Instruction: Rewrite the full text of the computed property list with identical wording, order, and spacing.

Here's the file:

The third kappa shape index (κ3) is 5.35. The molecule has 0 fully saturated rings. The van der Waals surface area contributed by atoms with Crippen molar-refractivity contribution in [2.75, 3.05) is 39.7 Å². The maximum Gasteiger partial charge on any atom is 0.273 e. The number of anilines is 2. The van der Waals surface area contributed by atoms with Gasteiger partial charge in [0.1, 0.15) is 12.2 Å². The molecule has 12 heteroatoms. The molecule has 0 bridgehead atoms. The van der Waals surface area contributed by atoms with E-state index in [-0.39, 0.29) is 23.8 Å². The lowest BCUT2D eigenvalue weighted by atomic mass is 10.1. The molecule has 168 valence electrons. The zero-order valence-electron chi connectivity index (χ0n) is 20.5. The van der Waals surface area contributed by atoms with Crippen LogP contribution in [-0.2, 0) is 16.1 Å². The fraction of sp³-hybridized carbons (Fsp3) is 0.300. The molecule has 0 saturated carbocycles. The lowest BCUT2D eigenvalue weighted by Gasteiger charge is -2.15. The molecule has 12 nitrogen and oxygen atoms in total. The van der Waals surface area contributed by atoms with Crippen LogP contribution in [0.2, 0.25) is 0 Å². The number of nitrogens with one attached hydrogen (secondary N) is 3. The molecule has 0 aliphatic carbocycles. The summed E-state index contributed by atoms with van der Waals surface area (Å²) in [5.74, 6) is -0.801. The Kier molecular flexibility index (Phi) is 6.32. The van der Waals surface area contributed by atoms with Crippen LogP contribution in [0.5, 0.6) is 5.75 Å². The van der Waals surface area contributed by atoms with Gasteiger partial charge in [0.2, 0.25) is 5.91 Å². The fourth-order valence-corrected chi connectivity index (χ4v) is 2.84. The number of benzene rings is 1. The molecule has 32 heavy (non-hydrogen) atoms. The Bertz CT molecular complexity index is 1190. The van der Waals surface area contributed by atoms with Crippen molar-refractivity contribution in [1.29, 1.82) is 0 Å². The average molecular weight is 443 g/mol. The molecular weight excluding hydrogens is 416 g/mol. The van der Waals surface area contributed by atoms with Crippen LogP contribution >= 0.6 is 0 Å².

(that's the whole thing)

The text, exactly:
The third kappa shape index (κ3) is 5.35. The molecule has 0 fully saturated rings. The van der Waals surface area contributed by atoms with Crippen molar-refractivity contribution in [2.75, 3.05) is 39.7 Å². The maximum Gasteiger partial charge on any atom is 0.273 e. The number of anilines is 2. The van der Waals surface area contributed by atoms with Gasteiger partial charge in [0.1, 0.15) is 12.2 Å². The molecule has 12 heteroatoms. The molecule has 0 bridgehead atoms. The van der Waals surface area contributed by atoms with E-state index in [-0.39, 0.29) is 23.8 Å². The lowest BCUT2D eigenvalue weighted by atomic mass is 10.1. The molecule has 168 valence electrons. The zero-order valence-electron chi connectivity index (χ0n) is 20.5. The van der Waals surface area contributed by atoms with Crippen LogP contribution in [-0.2, 0) is 16.1 Å². The fraction of sp³-hybridized carbons (Fsp3) is 0.300. The molecule has 0 saturated carbocycles. The lowest BCUT2D eigenvalue weighted by Gasteiger charge is -2.15. The molecule has 12 nitrogen and oxygen atoms in total. The van der Waals surface area contributed by atoms with Crippen LogP contribution in [0.2, 0.25) is 0 Å². The number of nitrogens with one attached hydrogen (secondary N) is 3. The molecule has 0 aliphatic carbocycles. The summed E-state index contributed by atoms with van der Waals surface area (Å²) in [5.74, 6) is -0.801. The Kier molecular flexibility index (Phi) is 6.32. The van der Waals surface area contributed by atoms with Crippen LogP contribution in [0.5, 0.6) is 5.75 Å². The van der Waals surface area contributed by atoms with Gasteiger partial charge in [0.2, 0.25) is 5.91 Å². The fourth-order valence-corrected chi connectivity index (χ4v) is 2.84. The number of benzene rings is 1. The molecule has 32 heavy (non-hydrogen) atoms. The Bertz CT molecular complexity index is 1190. The van der Waals surface area contributed by atoms with Crippen molar-refractivity contribution in [1.29, 1.82) is 0 Å². The average molecular weight is 443 g/mol. The molecular weight excluding hydrogens is 416 g/mol. The van der Waals surface area contributed by atoms with Crippen LogP contribution >= 0.6 is 0 Å².